Category: Google Chrome
Thanks to the continuous security improvements, the latest dev version of Google Chrome now blocks insecure scripts.
If the web site is secured via HTTPS protocol, Google’s web browser will also check whether or not the specific parts of the code (such as scripts, external CSS, etc.) also use HTTPS to deliver data.
In case they do not, Google Chrome will notify the user and offer to either block the insecure script or load it anyway.
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Assuming your web browsers curiosity is through the roof and you have a plenty of time to dedicate, here is a useful web page to try.
Taligarsiel.com includes thousands upon thousands lines of text to explain (mostly) everything you ever wanted to know about the web browsers, from rendering engines to the structure itself.
Furthermore, it covers four major web browsers: Internet Explorer, Firefox, Google Chrome and Safari.
Opera is a supporter of WebRTC as well.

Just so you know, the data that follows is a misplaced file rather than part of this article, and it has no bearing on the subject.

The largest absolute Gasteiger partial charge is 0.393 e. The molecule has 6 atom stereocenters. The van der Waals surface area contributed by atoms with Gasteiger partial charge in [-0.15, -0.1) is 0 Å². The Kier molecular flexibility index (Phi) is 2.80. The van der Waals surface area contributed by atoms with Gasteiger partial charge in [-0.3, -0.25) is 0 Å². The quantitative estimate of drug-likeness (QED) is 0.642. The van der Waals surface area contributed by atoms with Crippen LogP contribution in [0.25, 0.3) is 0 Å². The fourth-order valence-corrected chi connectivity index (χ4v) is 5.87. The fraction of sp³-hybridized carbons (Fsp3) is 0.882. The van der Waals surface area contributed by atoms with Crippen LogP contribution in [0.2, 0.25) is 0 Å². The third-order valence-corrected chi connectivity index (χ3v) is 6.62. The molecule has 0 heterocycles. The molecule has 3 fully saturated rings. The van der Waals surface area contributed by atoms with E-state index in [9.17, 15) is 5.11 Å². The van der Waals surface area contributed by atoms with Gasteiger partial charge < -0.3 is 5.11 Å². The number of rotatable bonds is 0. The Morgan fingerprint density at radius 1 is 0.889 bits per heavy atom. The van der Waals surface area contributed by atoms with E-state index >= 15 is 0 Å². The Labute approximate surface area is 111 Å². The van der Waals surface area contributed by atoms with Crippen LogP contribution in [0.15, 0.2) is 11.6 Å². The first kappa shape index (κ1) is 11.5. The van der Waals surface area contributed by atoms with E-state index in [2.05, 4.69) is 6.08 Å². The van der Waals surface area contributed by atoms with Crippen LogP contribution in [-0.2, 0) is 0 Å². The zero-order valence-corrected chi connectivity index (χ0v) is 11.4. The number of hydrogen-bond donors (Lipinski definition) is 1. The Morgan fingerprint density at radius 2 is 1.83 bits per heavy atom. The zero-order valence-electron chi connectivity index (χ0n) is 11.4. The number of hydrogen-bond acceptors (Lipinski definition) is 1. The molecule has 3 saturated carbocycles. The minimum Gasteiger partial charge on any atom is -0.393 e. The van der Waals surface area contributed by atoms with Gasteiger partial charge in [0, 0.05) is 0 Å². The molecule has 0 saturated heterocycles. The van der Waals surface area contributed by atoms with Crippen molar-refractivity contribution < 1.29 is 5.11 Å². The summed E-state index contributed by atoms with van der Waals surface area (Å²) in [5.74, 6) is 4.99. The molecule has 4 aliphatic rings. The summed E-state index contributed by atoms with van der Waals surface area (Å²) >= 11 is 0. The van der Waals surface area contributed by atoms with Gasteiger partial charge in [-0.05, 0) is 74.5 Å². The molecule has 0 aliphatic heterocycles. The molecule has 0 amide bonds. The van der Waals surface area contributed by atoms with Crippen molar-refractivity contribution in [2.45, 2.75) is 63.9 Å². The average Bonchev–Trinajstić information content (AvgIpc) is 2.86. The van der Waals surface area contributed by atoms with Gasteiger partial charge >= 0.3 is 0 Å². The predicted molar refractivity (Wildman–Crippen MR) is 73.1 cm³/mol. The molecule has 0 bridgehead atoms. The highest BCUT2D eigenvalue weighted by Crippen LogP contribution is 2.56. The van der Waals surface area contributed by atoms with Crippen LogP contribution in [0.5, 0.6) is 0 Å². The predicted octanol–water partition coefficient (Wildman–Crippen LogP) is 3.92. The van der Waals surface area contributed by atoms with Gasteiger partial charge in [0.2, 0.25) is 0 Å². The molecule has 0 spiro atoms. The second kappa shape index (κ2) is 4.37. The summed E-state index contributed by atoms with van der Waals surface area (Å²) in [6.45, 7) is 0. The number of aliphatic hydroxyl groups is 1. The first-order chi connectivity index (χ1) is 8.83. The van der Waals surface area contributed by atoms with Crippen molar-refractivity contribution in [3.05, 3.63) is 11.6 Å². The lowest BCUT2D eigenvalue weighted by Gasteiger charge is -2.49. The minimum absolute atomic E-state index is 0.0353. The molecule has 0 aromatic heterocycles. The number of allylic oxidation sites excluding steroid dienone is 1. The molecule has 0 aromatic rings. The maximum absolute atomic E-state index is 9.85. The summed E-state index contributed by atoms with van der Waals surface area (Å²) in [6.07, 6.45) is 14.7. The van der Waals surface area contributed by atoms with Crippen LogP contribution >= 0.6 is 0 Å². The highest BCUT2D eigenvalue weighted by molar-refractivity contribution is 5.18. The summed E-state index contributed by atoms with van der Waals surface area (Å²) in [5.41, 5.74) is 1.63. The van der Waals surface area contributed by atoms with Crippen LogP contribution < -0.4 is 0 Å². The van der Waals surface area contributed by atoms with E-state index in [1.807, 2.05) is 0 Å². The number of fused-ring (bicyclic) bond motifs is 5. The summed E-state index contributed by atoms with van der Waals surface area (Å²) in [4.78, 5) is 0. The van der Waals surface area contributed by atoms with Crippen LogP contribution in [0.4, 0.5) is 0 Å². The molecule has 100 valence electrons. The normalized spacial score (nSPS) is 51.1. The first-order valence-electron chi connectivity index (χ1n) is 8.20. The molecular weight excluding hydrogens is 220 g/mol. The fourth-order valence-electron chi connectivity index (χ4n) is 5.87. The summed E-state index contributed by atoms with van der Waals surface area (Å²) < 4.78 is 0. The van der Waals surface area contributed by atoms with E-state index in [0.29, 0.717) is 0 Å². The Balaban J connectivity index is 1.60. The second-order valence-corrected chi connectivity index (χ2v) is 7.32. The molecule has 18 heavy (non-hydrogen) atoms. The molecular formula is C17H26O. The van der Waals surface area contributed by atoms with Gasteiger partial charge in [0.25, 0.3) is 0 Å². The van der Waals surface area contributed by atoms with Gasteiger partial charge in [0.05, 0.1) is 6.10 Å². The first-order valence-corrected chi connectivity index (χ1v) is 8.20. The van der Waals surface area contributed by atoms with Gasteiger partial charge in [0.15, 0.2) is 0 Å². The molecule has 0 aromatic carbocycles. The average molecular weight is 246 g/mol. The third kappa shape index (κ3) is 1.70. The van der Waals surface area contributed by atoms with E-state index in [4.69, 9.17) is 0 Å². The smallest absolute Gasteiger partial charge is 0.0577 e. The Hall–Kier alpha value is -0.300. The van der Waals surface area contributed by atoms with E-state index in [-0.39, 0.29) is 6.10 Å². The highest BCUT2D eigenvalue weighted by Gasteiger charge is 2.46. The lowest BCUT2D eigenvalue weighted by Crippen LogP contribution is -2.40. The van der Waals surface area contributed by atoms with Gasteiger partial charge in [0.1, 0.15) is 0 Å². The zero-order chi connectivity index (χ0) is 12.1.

Following Microsoft’s acquisition of Skype, it looks like the search giant has video chat plans of its own.
Turns out, Google is integrating its WebRTC software into the Google Chrome web browser, which will allow users to talk in real-time without having to install Skype or similar chat clients.
MHTML (MIME HTML), a web page archive format introduced with Internet Explorer 5 and used to combine various images, animations along with the source code into a single (.mht) file, will be supported by the upcoming Google Chrome 14 release.
In fact, as of June 13th, Canary Chrome and WebKit builds already include such feature.
According to Wikipedia, MHTML file format is already supported by a few web browsers, including:
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Recently, Google has announced a couple of interesting new features for its search engine designed to enrich the overall experience.
The first one is called “Search by Image” which allows Google Chrome and Firefox (extension is required) users to search by using an image.
All you have to do is drag and drop the picture into the search box and that’s it, Google will figure out the rest (including location) and display somewhat relevant search results.
According to acceleration company Strangeloop, utilizing Google Chrome reduces webpage download times by 10% to 20% if the sites use Google’s fast Web protocol.
Support for Google’s SPDY has been added to Strangeloop’s Site Optimizer appliances as well as its Web acceleration service, making download times even faster than they are with Site Optimizer alone. – Strangeloop President Joshua Bixby.